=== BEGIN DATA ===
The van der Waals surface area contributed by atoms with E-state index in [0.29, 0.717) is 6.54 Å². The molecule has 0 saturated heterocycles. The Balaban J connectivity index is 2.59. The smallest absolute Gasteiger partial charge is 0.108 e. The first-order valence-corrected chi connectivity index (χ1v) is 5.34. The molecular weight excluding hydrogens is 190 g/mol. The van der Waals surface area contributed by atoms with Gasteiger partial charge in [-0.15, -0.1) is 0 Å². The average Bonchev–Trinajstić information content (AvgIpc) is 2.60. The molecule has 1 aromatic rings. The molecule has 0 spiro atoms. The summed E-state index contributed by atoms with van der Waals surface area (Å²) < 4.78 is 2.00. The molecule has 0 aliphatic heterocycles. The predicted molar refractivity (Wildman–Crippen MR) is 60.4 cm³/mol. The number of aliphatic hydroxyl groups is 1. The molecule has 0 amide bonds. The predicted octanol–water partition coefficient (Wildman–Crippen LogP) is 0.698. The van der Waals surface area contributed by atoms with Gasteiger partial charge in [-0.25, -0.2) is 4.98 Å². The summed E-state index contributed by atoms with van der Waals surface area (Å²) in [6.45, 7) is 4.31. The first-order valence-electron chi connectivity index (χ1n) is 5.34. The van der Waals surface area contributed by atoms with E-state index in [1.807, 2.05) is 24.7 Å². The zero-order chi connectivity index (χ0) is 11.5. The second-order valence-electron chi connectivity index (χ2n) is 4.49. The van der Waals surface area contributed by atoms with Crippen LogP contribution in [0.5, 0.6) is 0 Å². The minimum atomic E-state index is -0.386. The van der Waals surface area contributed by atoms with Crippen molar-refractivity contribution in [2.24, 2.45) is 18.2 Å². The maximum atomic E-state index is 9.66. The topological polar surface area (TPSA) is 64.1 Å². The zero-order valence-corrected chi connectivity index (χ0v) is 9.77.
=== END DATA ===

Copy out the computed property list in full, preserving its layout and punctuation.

The van der Waals surface area contributed by atoms with E-state index in [0.29, 0.717) is 6.54 Å². The molecule has 0 saturated heterocycles. The Balaban J connectivity index is 2.59. The smallest absolute Gasteiger partial charge is 0.108 e. The first-order valence-corrected chi connectivity index (χ1v) is 5.34. The molecular weight excluding hydrogens is 190 g/mol. The van der Waals surface area contributed by atoms with Gasteiger partial charge in [-0.15, -0.1) is 0 Å². The average Bonchev–Trinajstić information content (AvgIpc) is 2.60. The molecule has 1 aromatic rings. The molecule has 0 spiro atoms. The summed E-state index contributed by atoms with van der Waals surface area (Å²) < 4.78 is 2.00. The molecule has 0 aliphatic heterocycles. The predicted molar refractivity (Wildman–Crippen MR) is 60.4 cm³/mol. The number of aliphatic hydroxyl groups is 1. The molecule has 0 amide bonds. The predicted octanol–water partition coefficient (Wildman–Crippen LogP) is 0.698. The van der Waals surface area contributed by atoms with Gasteiger partial charge in [-0.25, -0.2) is 4.98 Å². The summed E-state index contributed by atoms with van der Waals surface area (Å²) in [6.45, 7) is 4.31. The first-order valence-electron chi connectivity index (χ1n) is 5.34. The van der Waals surface area contributed by atoms with E-state index in [1.807, 2.05) is 24.7 Å². The zero-order chi connectivity index (χ0) is 11.5. The second-order valence-electron chi connectivity index (χ2n) is 4.49. The van der Waals surface area contributed by atoms with Crippen LogP contribution in [0.5, 0.6) is 0 Å². The minimum atomic E-state index is -0.386. The van der Waals surface area contributed by atoms with Crippen molar-refractivity contribution in [2.24, 2.45) is 18.2 Å². The maximum atomic E-state index is 9.66. The topological polar surface area (TPSA) is 64.1 Å². The zero-order valence-corrected chi connectivity index (χ0v) is 9.77.